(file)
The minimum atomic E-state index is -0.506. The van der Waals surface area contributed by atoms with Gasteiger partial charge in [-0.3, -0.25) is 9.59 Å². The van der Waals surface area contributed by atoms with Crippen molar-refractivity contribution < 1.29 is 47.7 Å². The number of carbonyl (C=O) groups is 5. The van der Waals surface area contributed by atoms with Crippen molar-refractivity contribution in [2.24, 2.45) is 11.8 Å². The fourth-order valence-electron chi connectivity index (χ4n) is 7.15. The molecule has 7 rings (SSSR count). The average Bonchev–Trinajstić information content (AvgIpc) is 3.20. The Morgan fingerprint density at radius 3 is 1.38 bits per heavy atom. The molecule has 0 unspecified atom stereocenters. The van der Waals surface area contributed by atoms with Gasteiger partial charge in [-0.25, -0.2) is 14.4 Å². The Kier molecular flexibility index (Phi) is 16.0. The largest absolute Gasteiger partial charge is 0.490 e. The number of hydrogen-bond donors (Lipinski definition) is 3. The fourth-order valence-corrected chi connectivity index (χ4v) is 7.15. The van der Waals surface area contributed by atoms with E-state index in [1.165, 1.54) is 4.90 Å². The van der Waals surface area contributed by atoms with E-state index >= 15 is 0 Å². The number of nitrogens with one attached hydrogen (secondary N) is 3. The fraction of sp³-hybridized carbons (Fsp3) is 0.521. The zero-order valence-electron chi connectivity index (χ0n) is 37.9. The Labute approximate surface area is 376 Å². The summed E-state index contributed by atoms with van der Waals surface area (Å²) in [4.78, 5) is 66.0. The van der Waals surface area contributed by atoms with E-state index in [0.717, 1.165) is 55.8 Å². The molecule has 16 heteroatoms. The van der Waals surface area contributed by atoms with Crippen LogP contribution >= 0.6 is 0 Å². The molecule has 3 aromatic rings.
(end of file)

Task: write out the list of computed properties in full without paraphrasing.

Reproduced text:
The minimum atomic E-state index is -0.506. The van der Waals surface area contributed by atoms with Gasteiger partial charge in [-0.3, -0.25) is 9.59 Å². The van der Waals surface area contributed by atoms with Crippen molar-refractivity contribution < 1.29 is 47.7 Å². The number of carbonyl (C=O) groups is 5. The van der Waals surface area contributed by atoms with Crippen molar-refractivity contribution in [2.24, 2.45) is 11.8 Å². The fourth-order valence-electron chi connectivity index (χ4n) is 7.15. The molecule has 7 rings (SSSR count). The average Bonchev–Trinajstić information content (AvgIpc) is 3.20. The Morgan fingerprint density at radius 3 is 1.38 bits per heavy atom. The molecule has 0 unspecified atom stereocenters. The van der Waals surface area contributed by atoms with Gasteiger partial charge in [-0.25, -0.2) is 14.4 Å². The Kier molecular flexibility index (Phi) is 16.0. The largest absolute Gasteiger partial charge is 0.490 e. The number of hydrogen-bond donors (Lipinski definition) is 3. The fourth-order valence-corrected chi connectivity index (χ4v) is 7.15. The van der Waals surface area contributed by atoms with E-state index in [1.165, 1.54) is 4.90 Å². The van der Waals surface area contributed by atoms with E-state index >= 15 is 0 Å². The number of nitrogens with one attached hydrogen (secondary N) is 3. The fraction of sp³-hybridized carbons (Fsp3) is 0.521. The zero-order valence-electron chi connectivity index (χ0n) is 37.9. The Labute approximate surface area is 376 Å². The summed E-state index contributed by atoms with van der Waals surface area (Å²) in [4.78, 5) is 66.0. The van der Waals surface area contributed by atoms with E-state index in [0.717, 1.165) is 55.8 Å². The molecule has 16 heteroatoms. The van der Waals surface area contributed by atoms with Crippen LogP contribution >= 0.6 is 0 Å². The molecule has 3 aromatic rings.